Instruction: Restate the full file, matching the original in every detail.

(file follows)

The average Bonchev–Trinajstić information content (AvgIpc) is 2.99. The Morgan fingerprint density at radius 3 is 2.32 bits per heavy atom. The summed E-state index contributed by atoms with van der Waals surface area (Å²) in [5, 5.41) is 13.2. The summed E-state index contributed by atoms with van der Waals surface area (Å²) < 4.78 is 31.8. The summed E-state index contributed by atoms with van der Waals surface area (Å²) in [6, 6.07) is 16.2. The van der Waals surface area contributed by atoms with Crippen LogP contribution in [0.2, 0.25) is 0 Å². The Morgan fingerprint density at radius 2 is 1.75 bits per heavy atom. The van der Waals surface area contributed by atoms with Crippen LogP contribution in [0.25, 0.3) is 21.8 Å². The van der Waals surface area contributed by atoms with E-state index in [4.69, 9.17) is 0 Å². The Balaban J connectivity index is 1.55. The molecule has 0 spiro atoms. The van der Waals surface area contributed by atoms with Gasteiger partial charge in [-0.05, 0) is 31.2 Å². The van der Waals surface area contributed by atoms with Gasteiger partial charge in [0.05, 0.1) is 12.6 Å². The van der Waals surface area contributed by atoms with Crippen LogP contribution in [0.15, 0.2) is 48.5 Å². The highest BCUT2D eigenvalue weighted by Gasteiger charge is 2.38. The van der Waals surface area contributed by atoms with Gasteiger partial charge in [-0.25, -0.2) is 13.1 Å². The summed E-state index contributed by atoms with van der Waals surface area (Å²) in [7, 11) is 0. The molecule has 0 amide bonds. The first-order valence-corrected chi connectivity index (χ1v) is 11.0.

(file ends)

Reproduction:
The average Bonchev–Trinajstić information content (AvgIpc) is 2.99. The Morgan fingerprint density at radius 3 is 2.32 bits per heavy atom. The summed E-state index contributed by atoms with van der Waals surface area (Å²) in [5, 5.41) is 13.2. The summed E-state index contributed by atoms with van der Waals surface area (Å²) < 4.78 is 31.8. The summed E-state index contributed by atoms with van der Waals surface area (Å²) in [6, 6.07) is 16.2. The van der Waals surface area contributed by atoms with Crippen LogP contribution in [0.2, 0.25) is 0 Å². The Morgan fingerprint density at radius 2 is 1.75 bits per heavy atom. The van der Waals surface area contributed by atoms with Crippen LogP contribution in [0.25, 0.3) is 21.8 Å². The van der Waals surface area contributed by atoms with E-state index in [4.69, 9.17) is 0 Å². The Balaban J connectivity index is 1.55. The molecule has 0 spiro atoms. The van der Waals surface area contributed by atoms with Gasteiger partial charge in [-0.05, 0) is 31.2 Å². The van der Waals surface area contributed by atoms with Gasteiger partial charge in [0.05, 0.1) is 12.6 Å². The van der Waals surface area contributed by atoms with Crippen LogP contribution in [0.15, 0.2) is 48.5 Å². The highest BCUT2D eigenvalue weighted by Gasteiger charge is 2.38. The van der Waals surface area contributed by atoms with Gasteiger partial charge in [-0.25, -0.2) is 13.1 Å². The summed E-state index contributed by atoms with van der Waals surface area (Å²) in [7, 11) is 0. The molecule has 0 amide bonds. The first-order valence-corrected chi connectivity index (χ1v) is 11.0.